Trump and Abortion, by Nick Kristof – The New York Times

“Many Americans are ambivalent on abortion. But Trump has now turned the attention back from the fetus to the woman. And remember that three in 10 American women get an abortion at some point in their lives.Second, the data suggests that one of the most effective ways to reduce the number of abortions would be to increase the availability of publicly funded family planning. In 2013, publicly funded family planning prevented two million unintended pregnancies, including almost 700,000 abortions, according to the Guttmacher Institute.”

Source: Trump and Abortion – The New York Times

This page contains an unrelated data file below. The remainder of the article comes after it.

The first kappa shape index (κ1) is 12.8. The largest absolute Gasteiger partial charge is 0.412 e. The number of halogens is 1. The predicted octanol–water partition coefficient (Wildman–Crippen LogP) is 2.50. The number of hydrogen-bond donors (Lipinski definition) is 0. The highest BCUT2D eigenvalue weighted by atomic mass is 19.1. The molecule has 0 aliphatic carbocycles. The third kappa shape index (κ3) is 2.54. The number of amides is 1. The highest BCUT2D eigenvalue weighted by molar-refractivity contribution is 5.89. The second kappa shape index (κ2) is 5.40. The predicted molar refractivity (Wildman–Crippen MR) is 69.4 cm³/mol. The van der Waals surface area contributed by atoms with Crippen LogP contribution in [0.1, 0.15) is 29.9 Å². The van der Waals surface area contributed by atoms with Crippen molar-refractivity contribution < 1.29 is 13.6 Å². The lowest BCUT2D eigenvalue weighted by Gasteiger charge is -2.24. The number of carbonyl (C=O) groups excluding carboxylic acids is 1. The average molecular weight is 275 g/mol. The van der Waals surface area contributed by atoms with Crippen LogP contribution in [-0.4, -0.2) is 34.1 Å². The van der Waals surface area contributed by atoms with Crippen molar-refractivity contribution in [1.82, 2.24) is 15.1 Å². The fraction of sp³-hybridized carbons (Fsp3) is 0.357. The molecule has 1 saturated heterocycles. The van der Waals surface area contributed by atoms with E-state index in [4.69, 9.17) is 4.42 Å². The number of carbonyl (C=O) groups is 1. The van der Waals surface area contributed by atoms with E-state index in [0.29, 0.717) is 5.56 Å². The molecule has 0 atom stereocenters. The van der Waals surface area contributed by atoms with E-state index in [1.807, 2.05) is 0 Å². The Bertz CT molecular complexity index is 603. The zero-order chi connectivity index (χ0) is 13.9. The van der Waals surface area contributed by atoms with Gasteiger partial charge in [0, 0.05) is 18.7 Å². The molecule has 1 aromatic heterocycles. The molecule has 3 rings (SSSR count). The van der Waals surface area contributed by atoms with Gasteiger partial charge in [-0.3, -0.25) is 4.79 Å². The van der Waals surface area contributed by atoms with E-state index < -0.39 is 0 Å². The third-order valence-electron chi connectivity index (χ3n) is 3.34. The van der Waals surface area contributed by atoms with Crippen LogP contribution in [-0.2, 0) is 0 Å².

The Invisible Catastrophe – The New York Times

The Invisible Catastrophe. Over the course of 4 months, 97,100 metric tons of methane quietly leaked out of a single well into California’s sky.Scientists and residents are still trying tofigure out just how much damage was done.By NATHANIEL RICHMARCH 31, 2016

Source: The Invisible Catastrophe – The New York Times

Climate Model Predicts West Antarctic Ice Sheet Could Melt Rapidly – The New York Times